'Seathwaite' Pattern Rain Gauge
British Rainfall 1912, p.56
THE "SEATHWAITE" PATTERN RAIN GAUGE
In order to meet the peculiar difficulties of measuring the rainfall in very wet and exposed positions where the gauges cannot be visited frequently, an attempt was made last year to devise a form of instrument which would be free from the most objectionable features of existing rain gauges. To meet the difficulty of collecting the whole rainfall for a month in a very wet position the rim of the funnel was made with a diameter of five inches, while the containing vessel had a diameter of eight inches. Hitherto, gauges in which the funnel was of smaller diameter than the receiver were open to the objection of horizontal joints, the soldering of which is particularly liable to give way and to allow rain to enter. This difficulty has been overcome by attaching the five-inch brass ring to a long and gently sloping cone rolled out of one sheet of metal, so that it has only one joint. Within this cone the funnel is fitted, its diameter being naturally greater than five inches, and the lower end of the cone is fitted over the eight-inch receiving vessel, the sides of the cone projecting beyond the receiver and coming down to within half an inch of the ground whene the cone is in place. The cone is attached to the cylinder by means of a separate device in the form of a bayonet joint, which, when closed, cannot be opened until an extremely inconspicuous brass catch has been pressed back. It is hoped that this device will make the gauge less liable to be tampered with, as anyone ignorant of the construction would have great difficulty in discovering how to remove the cone.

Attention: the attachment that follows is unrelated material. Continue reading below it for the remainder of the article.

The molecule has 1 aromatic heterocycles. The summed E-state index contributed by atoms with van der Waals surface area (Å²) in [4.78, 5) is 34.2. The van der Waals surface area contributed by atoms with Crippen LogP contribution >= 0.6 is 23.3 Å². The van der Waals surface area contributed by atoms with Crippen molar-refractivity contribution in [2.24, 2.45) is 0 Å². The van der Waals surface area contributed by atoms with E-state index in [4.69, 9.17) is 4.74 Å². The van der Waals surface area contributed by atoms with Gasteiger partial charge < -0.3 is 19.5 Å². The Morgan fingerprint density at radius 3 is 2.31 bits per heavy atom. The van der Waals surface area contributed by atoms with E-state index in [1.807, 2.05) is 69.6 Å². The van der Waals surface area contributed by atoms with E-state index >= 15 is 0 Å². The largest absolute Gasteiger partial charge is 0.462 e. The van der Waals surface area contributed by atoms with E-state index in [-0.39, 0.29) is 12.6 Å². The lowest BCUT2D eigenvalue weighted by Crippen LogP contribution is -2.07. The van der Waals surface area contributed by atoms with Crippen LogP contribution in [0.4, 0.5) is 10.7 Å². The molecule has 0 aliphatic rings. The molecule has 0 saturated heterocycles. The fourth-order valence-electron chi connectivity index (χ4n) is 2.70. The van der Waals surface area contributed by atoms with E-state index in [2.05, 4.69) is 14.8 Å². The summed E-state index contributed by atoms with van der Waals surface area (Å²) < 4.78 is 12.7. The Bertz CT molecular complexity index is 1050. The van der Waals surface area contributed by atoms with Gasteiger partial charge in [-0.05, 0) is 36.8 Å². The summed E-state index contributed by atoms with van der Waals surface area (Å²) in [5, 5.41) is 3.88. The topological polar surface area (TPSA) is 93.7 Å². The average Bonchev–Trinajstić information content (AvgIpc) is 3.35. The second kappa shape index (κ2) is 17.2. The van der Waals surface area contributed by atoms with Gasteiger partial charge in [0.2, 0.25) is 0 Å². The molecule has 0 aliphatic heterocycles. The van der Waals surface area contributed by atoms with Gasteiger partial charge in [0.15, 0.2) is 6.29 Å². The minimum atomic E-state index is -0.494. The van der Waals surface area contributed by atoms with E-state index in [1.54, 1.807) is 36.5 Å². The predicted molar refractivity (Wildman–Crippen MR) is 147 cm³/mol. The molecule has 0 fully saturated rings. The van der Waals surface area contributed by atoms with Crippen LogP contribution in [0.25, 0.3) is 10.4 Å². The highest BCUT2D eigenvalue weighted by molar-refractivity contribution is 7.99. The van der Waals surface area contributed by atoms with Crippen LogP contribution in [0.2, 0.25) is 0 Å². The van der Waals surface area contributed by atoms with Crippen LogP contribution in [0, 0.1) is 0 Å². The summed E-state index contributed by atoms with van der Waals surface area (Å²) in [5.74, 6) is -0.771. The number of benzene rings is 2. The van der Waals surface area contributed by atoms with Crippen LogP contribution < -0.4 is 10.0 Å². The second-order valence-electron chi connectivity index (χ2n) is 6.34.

The difficulty presented by the freezing of the contents in winter or of evaporation of the water in summer, from a gauge which is left for a month between visits, has been attacked by making the receiver a cylindrical metal can, fitting loosely inside the outer case, which is constructed with double walls and double bottom, the intervening space being packed with a non-conducting material, rendered waterproof and sealed from contact with the air. This makes the outer cylinder large and heavy, and when it has been buried to the proper
|weather station, Seathwaite|